My dad died on my 46th birthday. You might think this would be traumatic or highly emotional or even a big bummer. But it was none of these things. From the outside looking in, you would think I didn’t care.
He and I weren’t close … I grew up thinking he liked my sisters better than me. I may have imagined his partiality to my sisters but still, there was a disconnect.
When he passed away, I wasn’t distraught. I wasn’t emotional. I’m not sure I ever cried about it. I know, that's so heartless ... not quite as bad as Miranda Priestly in The Devil Wears Prada but almost.
Something most people don’t understand is, when you’ve buried your child, the pain of burying your 78 year old father feels ordinary by comparison. I know, heartless.
But I’ve gained so much perspective about my dad since he died in 2015.
I wrote about my first bit of healing and traction in this blog post (circa November 2016).
Then in 2020 I made a giant leap!
While earning my certification as a grief specialist, I worked through the entire relationship. I had no idea how much pain was still inside me until, during the training, it ALL came out.
I chose to work on the relationship with my dad because I thought it would be easier than talking about the death of my baby Jackson. And I thought I stood a good chance of not breaking down crying in front of the whole group … wrongo .
I started crying in the first 30 minutes on the 1st day during the “go around the room and tell us your name and what loss (losses) brought you here.”
You may not know this about me but I’m not a crier, at ALL, and “I DON’T DO VULNERABLE” (in the words of Brene Brown - The Power of Vulnerability).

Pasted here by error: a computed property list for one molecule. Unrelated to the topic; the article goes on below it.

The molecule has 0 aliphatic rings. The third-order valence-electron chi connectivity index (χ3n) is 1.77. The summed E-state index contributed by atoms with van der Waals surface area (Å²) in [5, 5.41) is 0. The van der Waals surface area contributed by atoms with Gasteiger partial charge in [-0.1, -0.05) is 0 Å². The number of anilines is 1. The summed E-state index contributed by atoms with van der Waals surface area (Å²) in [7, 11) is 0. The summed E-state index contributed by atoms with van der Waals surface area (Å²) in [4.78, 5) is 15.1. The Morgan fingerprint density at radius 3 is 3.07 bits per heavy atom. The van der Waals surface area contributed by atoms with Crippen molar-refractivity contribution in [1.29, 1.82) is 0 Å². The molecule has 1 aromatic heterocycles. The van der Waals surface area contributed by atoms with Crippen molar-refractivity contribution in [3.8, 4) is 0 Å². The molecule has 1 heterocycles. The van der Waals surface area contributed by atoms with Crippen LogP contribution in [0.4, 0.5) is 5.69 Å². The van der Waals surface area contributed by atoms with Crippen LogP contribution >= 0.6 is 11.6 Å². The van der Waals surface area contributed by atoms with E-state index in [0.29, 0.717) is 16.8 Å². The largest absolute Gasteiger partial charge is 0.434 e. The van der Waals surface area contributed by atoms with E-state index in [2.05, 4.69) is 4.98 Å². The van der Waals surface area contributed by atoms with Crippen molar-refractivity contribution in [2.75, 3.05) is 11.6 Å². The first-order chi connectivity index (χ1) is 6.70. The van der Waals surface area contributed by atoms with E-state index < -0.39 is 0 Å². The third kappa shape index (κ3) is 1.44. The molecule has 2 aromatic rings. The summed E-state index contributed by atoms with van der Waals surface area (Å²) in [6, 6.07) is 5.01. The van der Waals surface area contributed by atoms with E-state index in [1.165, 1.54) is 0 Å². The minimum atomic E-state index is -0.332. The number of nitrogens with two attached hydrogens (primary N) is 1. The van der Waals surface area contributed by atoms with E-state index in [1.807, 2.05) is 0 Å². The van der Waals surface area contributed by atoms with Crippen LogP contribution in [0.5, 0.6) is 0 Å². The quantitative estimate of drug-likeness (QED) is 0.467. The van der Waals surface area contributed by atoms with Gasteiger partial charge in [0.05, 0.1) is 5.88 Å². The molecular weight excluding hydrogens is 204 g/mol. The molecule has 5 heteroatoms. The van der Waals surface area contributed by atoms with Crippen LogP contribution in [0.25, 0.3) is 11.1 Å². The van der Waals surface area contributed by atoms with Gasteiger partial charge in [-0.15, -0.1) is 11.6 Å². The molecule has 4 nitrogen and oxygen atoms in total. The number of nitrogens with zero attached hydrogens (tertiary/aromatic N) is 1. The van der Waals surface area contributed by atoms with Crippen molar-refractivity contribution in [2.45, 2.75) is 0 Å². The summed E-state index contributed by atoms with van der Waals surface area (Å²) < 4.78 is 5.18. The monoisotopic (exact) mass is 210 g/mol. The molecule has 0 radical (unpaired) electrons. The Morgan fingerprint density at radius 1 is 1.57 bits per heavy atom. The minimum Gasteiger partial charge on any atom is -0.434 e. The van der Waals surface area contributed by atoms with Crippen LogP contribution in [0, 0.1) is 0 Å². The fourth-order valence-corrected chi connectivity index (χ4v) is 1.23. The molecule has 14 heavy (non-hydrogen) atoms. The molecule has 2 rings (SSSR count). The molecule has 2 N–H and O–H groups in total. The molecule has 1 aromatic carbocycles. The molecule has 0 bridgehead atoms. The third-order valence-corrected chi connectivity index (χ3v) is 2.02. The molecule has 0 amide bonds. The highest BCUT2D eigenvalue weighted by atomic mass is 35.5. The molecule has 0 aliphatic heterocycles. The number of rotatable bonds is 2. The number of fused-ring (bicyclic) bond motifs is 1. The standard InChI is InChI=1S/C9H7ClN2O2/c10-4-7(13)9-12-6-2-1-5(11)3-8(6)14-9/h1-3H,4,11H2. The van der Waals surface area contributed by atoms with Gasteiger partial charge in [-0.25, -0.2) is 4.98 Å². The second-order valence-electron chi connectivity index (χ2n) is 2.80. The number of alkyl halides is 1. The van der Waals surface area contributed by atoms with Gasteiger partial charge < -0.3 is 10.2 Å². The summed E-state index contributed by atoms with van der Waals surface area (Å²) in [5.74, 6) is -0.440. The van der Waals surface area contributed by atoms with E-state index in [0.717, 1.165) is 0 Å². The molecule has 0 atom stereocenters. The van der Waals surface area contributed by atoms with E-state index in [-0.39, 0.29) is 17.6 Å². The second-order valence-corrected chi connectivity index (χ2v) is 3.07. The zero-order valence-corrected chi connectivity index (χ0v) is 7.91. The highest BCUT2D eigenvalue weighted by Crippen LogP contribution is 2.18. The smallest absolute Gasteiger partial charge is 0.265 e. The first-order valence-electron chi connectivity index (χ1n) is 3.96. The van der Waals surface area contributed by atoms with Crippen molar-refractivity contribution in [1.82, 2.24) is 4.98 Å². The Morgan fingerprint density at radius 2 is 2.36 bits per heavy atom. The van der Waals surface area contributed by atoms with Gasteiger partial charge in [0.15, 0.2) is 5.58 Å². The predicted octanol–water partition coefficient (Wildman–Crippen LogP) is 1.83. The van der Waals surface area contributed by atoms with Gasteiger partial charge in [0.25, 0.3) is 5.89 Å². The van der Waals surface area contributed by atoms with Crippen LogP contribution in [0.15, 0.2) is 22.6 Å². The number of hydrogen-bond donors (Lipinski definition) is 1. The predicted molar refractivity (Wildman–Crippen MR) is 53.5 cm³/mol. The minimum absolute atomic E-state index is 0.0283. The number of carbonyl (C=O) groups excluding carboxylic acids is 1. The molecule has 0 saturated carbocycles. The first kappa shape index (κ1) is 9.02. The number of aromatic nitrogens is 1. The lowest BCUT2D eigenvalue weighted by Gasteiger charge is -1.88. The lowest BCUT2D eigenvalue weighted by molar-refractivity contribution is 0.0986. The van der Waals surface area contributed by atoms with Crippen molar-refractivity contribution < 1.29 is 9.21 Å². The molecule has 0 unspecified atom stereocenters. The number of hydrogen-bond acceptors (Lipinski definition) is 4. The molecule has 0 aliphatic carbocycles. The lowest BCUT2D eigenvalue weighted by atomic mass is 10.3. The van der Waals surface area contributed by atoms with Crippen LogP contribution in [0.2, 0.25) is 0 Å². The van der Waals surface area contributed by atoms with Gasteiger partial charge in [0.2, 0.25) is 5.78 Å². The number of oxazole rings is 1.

Over the course of the next 3 days I allowed myself to be vulnerable, to share my story and my pain, and cry. And it changed my life forever.
The experience of resolving and reconciling a lifetime of losses and specifically my relationship with my dad … I can’t sufficiently explain it.
My best attempt to summarize is this:
I said all the unsaid things (like “I wasn’t fair to you when _____ and I apologize” or “you hurt me when ____ and I forgive you”)
I addressed the unrealized hopes, dreams, and expectations
I let go of ALL the pain without letting go of my connection with my dad
Before this magical experience, I lived under the tremendous weight of conflicting feelings and a mish-mash of happy and unhappy memories forever intertwined and circling in my brain.
Afterwards, I felt almost giddy. The conflicting feelings were gone. The walls I unknowingly and unintentionally erected came down. The PAIN was gone. The only things left were the happy memories and the LOVE.
Now when I drive by my dad’s house (around the corner from my house ), I imagine him sitting in his favorite metal bouncing chair on the faded red brick patio or watering the grass wearing his black Jack Daniels swim trunks and I feel no resentment, no bitterness, no confusion. I smile and my heart remembers and feels only love.
You may be wondering, “WHY are you telling me about your dad Jennifer and trying to make me cry?” It’s what came up for me today. And I felt like sharing it with you.
Also, maybe, if you have lingering pain/grief over lost relationships, this story will give you a renewed sense of hope.
Maybe it will even motivate you … to take the next step forward on your life after loss journey.
I hope so. It’s my birthday wish for you